When de-icing concrete, it’s important to use a non-corrosive substance, such as magnesium chloride. This will protect your concrete from damage, won’t harm nearby plants, and will not cause injury to your pet’s paws. Avoid using rock salt. It is corrosive to concrete, poisonous to plants, and is ineffective at low temperatures.
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What to Use to Melt Ice on Concrete
When melting ice on concrete, it’s important to choose a product that is effective down to a low temperature, not harmful to the environment, and gets the job done fast. The products and methods below are the best for de-icing concrete.
Look for products that use magnesium chloride as the de-icing agent. This compound is effective down to -10 ℉ (-23℃), the runoff won’t kill plants, and unlike traditional salt, it won’t cause injury to your pets’ paws if they happen to walk in it.
- Use this magnesium chloride de-icer.
- Works down to -10 ℉ (-23℃).
- Not corrosive to concrete.
- Won’t kill nearby plant life.
- Safe for pets.
Magnesium chloride is the number one choice because it checks all the boxes for a high-quality de-icer. Whenever possible, deal with icy concrete using this product.
- Melts snow and ice in frigid cold temperatures (as low as -10°F).
- Safe for pets and the environment and won't harm paws or plants.
- Small, round pellets make for easy dispersal on driveways and steps.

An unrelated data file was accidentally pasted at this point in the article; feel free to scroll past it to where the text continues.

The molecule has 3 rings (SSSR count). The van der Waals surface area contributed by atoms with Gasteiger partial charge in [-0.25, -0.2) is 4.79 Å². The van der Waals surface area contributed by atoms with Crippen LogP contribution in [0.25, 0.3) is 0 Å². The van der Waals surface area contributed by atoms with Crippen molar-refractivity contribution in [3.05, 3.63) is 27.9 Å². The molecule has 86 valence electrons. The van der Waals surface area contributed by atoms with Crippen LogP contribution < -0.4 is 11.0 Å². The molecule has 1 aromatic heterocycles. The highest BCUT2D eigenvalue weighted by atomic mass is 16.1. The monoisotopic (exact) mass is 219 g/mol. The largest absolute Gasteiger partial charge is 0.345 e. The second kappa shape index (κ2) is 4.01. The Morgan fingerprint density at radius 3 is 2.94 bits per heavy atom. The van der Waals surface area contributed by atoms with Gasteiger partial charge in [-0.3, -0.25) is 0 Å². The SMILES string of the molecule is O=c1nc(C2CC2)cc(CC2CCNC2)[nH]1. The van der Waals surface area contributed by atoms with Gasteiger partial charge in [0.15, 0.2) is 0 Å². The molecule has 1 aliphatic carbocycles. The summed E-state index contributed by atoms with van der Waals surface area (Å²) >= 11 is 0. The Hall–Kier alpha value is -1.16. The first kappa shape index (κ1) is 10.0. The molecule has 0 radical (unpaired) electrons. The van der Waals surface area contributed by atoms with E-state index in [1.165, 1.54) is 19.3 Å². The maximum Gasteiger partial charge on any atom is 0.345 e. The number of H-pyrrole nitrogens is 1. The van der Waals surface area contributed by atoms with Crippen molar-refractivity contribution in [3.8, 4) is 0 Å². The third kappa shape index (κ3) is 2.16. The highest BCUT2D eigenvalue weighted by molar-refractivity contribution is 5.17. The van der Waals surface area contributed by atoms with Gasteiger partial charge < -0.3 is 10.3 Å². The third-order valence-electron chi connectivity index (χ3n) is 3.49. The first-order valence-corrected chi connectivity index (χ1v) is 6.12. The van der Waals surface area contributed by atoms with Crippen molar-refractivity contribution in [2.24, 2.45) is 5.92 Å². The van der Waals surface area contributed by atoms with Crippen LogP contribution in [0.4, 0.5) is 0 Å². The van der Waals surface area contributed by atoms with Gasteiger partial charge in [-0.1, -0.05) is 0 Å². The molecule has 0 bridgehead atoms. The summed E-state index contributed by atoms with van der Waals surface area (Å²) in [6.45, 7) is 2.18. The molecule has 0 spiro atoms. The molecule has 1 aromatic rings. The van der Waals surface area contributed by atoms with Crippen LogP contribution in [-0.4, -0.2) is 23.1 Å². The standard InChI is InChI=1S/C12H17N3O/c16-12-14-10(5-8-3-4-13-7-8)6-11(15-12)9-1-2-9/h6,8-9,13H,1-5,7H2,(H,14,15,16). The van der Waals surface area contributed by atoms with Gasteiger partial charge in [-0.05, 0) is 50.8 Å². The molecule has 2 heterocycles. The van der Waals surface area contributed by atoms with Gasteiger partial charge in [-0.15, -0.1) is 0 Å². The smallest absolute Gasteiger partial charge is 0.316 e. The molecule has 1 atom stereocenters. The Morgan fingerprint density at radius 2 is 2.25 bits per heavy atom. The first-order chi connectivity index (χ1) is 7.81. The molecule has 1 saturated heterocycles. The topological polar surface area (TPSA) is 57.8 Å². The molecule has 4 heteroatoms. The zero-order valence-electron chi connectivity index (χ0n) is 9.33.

If you live in a region with extreme winter conditions, calcium chloride de-icers are your best option. This is because calcium chloride is effective at temperatures down to -40℉ (-40℃), meaning it will continue to melt ice even during the worst winter storms.
- This calcium chloride product is readily available.
- Works down to -40℉ (-40℃)
- Less safe for plants, pets, and concrete than magnesium chloride, but much safer than rock salt.
Calcium chloride is a big step up from rock salt in all departments. It is slightly harsher than magnesium chloride but won’t cause the extreme concrete pitting that traditional sodium chloride (rock salt) de-icers incur.
Potassium Formate is a liquid alternative to granular de-icers. This formula is commonly used as an airplane runway de-icer, is non-toxic, and does not corrode concrete. However, it is often more expensive than competitor products.
- Non-toxic, plant and animal safe de-icer.
- Effective down to -63℉ (-52℃)
- The price point is higher than other de-icers.
If you have stubborn ice problems and want to avoid damage to concrete, Potassium Formate is a good option.
- Melts ice without chlorine while being non-conductive.
- Fully biodegradable.
- Non-toxic and safe around pets and plants.
While not a de-icer, cat litter serves as an alternative to de-icers by providing a layer of traction on top of the ice. Even better, it’s completely non-corrosive to concrete, does not harm the environment, and provides instant results as soon as it is spread.
- Does not melt ice but provides traction, eliminating the need for ice melt.
- Results are instant—no need to wait for the melting process to take place.
- Completely concrete-safe and biodegradable.
For best results, use a granular kitty litter. Avoid clay cat litters, as these do not biodegrade and provide poor traction.
Much like cat litter, coarse sand can be spread atop ice to instantly provide traction for vehicles and pedestrians. It won’t melt the ice on your concrete driveway, but sand is an all-natural way to turn a slick icy surface into a safe one. It’s inexpensive, effective, and environmentally sound.
Avoid these Methods for Melting Ice on Concrete
Not all ice-melting methods are created equal. Some ice melters even have the potential to damage your paved surfaces. Avoid these common mistakes when trying to melt ice on concrete.